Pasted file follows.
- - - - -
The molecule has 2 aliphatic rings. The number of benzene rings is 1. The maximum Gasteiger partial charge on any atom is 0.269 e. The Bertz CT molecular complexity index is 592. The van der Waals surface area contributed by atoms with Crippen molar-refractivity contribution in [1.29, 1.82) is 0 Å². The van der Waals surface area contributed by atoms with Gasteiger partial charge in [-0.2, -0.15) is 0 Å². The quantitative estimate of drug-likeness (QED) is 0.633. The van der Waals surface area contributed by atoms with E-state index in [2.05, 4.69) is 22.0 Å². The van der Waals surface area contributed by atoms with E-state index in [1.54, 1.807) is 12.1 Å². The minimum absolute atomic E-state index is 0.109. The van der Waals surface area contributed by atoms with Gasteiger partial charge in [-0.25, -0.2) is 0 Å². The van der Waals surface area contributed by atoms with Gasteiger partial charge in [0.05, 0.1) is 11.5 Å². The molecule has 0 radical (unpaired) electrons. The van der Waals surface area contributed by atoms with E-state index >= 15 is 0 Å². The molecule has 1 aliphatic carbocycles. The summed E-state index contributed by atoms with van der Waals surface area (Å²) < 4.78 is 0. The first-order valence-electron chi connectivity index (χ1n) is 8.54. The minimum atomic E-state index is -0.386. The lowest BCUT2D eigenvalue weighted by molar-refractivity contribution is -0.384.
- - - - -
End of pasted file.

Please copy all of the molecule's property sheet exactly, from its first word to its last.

The molecule has 2 aliphatic rings. The number of benzene rings is 1. The maximum Gasteiger partial charge on any atom is 0.269 e. The Bertz CT molecular complexity index is 592. The van der Waals surface area contributed by atoms with Crippen molar-refractivity contribution in [1.29, 1.82) is 0 Å². The van der Waals surface area contributed by atoms with Gasteiger partial charge in [-0.2, -0.15) is 0 Å². The quantitative estimate of drug-likeness (QED) is 0.633. The van der Waals surface area contributed by atoms with E-state index in [2.05, 4.69) is 22.0 Å². The van der Waals surface area contributed by atoms with E-state index in [1.54, 1.807) is 12.1 Å². The minimum absolute atomic E-state index is 0.109. The van der Waals surface area contributed by atoms with Gasteiger partial charge in [-0.25, -0.2) is 0 Å². The van der Waals surface area contributed by atoms with Gasteiger partial charge in [0.05, 0.1) is 11.5 Å². The molecule has 0 radical (unpaired) electrons. The van der Waals surface area contributed by atoms with E-state index >= 15 is 0 Å². The molecule has 1 aliphatic carbocycles. The summed E-state index contributed by atoms with van der Waals surface area (Å²) < 4.78 is 0. The first-order valence-electron chi connectivity index (χ1n) is 8.54. The minimum atomic E-state index is -0.386. The lowest BCUT2D eigenvalue weighted by molar-refractivity contribution is -0.384.